For the 19 collegiate teams in the 2013 U.S. Solar Decathlon — the waiting is over! Proving that the Solar Decathlon has become a world competition, Team Austria and the AIR House from Czech Republic swept first and third place when all the contests were tallied — with the University of Nevada at Las Vegas in second place. The Las Vegas team was highly ranked throughout the 10-day competition, with a consistent second-place finish in many of the 10 juried contests.
Decathlon manager Richard King (U.S. Department of Energy) noted the close scores among competitors, often with only a point or two difference in the standings after each contest. Even more important, he noted, “It is the first-ever Decathlon in which every house produced more energy than it consumed.”
The Decathlon started in 2002 as a Washington DC-based event, with U.S. collegiate teams. As a result of MOU’s between the U.S. Department of Energy with Europe and China, it has morphed into three biennial contests. Teams from throughout the world may apply for the competitive slots to participate; over time, the teams have expanded as multi-institution collaborations to draw upon the architecture, engineering, communications and other skills needed to plan, design, build and interpret the solar-powered houses.
The Solar Decathlon China 2013 competition concluded in August, with a first place finish by Australia’s Team UOW (Illawarra Flamehouse), with South China and Sweden in second and third place. Next year’s Solar Decathlon Europe contest will be held in June 2014 in Versailles France.
This year’s U.S. competition in Irvine, Calif., marks a departure from past decathlons, which were held in Washington DC, primarily on the U.S. National Mall. Good thing since the U.S. Government has been shut down since Oct 1, and would have spelled doom for the competition.
The (University of Nevada) Las Vegas team leader underscored “the level of dedication that is evident in the final score we got today — working long hours in 120-degree heat.” He added, “This is what college kids can do!”
DesertSol house reflects the spirit of the Mojave Desert and its natural abundance (lots of sunlight), with a surprising feature: capturing rain from the occasional desert downpour to provide evaporative cooling and irrigation. It is designed to be an ultra-efficient desert retreat, with a weathered wood rain-sun screen that shades the building. And there’s a retractable solar shade too, to take advantage of winter sun and screen from the hottest summer heat. With the Decathlon over, DesertSol house is headed to the Las Vegas Springs Preserve, 180 acres of natural exhibits, botanical gardens, hiking trails, and desert- living educational facilities built around the original water source of Las Vegas.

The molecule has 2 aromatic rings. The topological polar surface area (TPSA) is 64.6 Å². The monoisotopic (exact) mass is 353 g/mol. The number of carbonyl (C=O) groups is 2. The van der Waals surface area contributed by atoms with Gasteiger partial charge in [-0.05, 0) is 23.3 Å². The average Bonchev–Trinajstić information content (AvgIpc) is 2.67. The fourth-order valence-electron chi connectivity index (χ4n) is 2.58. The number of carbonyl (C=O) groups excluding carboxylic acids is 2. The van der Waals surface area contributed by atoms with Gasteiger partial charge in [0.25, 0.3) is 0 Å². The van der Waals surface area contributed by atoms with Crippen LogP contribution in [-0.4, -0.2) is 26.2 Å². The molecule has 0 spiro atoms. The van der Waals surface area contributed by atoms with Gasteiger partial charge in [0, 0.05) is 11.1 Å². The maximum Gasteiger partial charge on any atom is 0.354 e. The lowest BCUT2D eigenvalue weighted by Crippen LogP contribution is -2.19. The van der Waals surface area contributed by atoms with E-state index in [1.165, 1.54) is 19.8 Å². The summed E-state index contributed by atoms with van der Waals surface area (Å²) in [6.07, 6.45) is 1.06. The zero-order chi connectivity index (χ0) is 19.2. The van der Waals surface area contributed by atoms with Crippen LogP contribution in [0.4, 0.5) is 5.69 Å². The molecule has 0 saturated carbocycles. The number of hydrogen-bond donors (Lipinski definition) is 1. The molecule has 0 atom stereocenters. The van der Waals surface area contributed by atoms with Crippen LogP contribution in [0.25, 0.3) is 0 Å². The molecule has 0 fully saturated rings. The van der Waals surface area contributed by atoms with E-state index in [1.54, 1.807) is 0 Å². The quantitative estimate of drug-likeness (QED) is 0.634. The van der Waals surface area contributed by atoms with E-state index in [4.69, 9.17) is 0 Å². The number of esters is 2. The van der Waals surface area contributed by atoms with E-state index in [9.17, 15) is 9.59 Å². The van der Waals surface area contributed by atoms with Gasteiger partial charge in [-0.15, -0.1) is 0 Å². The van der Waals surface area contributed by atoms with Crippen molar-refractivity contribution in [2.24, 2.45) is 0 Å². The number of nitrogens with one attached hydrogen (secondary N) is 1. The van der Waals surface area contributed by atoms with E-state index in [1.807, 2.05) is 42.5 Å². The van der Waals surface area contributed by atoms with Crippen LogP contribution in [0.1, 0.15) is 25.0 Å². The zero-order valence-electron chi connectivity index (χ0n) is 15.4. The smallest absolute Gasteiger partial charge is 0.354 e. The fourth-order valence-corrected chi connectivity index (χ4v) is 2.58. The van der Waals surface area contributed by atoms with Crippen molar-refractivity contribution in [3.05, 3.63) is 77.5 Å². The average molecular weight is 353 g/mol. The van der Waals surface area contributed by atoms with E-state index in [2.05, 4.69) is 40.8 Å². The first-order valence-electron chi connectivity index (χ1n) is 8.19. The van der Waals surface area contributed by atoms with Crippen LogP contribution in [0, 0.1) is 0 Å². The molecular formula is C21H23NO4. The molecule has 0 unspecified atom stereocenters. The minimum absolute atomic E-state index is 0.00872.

The Czech Republic’s AIR House (Affordable, Innovative, and Recyclable) was conceived as a traditional weekend hide-away for the countryside. The team from the Czech Technical University planned this as a place that seniors could use as a pre-retirement get-away and permanent residence after retirement.
AIR House— load-bearing structure as well as the thermal insulation, façade, finishing, and furniture—is made almost entirely of wood. It is modest in interior space and generous in its outdoor area. That’s intended to foster health and social community among active retirees. Materials were selected according to their effects on the five human senses.
Vienna University of Technology took top honors this year — a first-time contestant in the U.S. competition. Like other many entries, it features screen and awning designs that help keep living spaces cool. A big plus — passive solar design draws on sunlight to complement solar-powered heating and electricity.
LISI (Living Inspired by Sustainable Innovation) features two patios that provide a balance between interior-exterior spaces; and a patio herb garden that takes water from a rainwater reservoir. After the Solar Decathlon, LISI travels to Austria’s biggest model home exhibition site, where approximately 100 manufacturers present prefabricated house designs. In addition, LISI will be available for further research and study for future generations of architecture and engineering students.
Meet the teams through this portal — each has its own web page.
Photo gallery (all team houses)
U.S. Solar Decathlon blog and videos